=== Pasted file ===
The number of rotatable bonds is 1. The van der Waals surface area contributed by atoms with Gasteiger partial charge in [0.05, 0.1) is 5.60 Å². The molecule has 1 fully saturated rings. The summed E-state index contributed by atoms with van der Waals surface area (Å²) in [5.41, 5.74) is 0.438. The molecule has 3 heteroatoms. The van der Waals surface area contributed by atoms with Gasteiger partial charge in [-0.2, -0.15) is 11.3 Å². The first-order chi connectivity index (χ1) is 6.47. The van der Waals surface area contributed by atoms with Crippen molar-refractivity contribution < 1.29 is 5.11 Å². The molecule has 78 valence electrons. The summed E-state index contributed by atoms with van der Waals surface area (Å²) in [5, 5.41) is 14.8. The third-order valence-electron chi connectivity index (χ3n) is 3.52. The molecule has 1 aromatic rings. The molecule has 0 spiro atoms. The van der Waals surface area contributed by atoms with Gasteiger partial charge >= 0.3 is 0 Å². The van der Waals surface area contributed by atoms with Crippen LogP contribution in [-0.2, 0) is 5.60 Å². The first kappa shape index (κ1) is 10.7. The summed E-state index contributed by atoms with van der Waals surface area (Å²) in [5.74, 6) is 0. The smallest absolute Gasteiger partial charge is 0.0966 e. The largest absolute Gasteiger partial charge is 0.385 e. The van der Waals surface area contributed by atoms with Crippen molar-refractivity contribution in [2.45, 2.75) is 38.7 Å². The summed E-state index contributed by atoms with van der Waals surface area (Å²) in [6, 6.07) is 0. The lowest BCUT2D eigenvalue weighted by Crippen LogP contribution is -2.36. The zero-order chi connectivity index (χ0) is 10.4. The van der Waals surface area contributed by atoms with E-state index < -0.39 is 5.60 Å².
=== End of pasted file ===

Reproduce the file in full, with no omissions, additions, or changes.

The number of rotatable bonds is 1. The van der Waals surface area contributed by atoms with Gasteiger partial charge in [0.05, 0.1) is 5.60 Å². The molecule has 1 fully saturated rings. The summed E-state index contributed by atoms with van der Waals surface area (Å²) in [5.41, 5.74) is 0.438. The molecule has 3 heteroatoms. The van der Waals surface area contributed by atoms with Gasteiger partial charge in [-0.2, -0.15) is 11.3 Å². The first-order chi connectivity index (χ1) is 6.47. The van der Waals surface area contributed by atoms with Crippen molar-refractivity contribution < 1.29 is 5.11 Å². The molecule has 78 valence electrons. The summed E-state index contributed by atoms with van der Waals surface area (Å²) in [5, 5.41) is 14.8. The third-order valence-electron chi connectivity index (χ3n) is 3.52. The molecule has 1 aromatic rings. The molecule has 0 spiro atoms. The van der Waals surface area contributed by atoms with Gasteiger partial charge >= 0.3 is 0 Å². The van der Waals surface area contributed by atoms with Crippen LogP contribution in [-0.2, 0) is 5.60 Å². The first kappa shape index (κ1) is 10.7. The summed E-state index contributed by atoms with van der Waals surface area (Å²) in [5.74, 6) is 0. The smallest absolute Gasteiger partial charge is 0.0966 e. The largest absolute Gasteiger partial charge is 0.385 e. The van der Waals surface area contributed by atoms with Crippen molar-refractivity contribution in [2.45, 2.75) is 38.7 Å². The summed E-state index contributed by atoms with van der Waals surface area (Å²) in [6, 6.07) is 0. The lowest BCUT2D eigenvalue weighted by Crippen LogP contribution is -2.36. The zero-order chi connectivity index (χ0) is 10.4. The van der Waals surface area contributed by atoms with E-state index < -0.39 is 5.60 Å².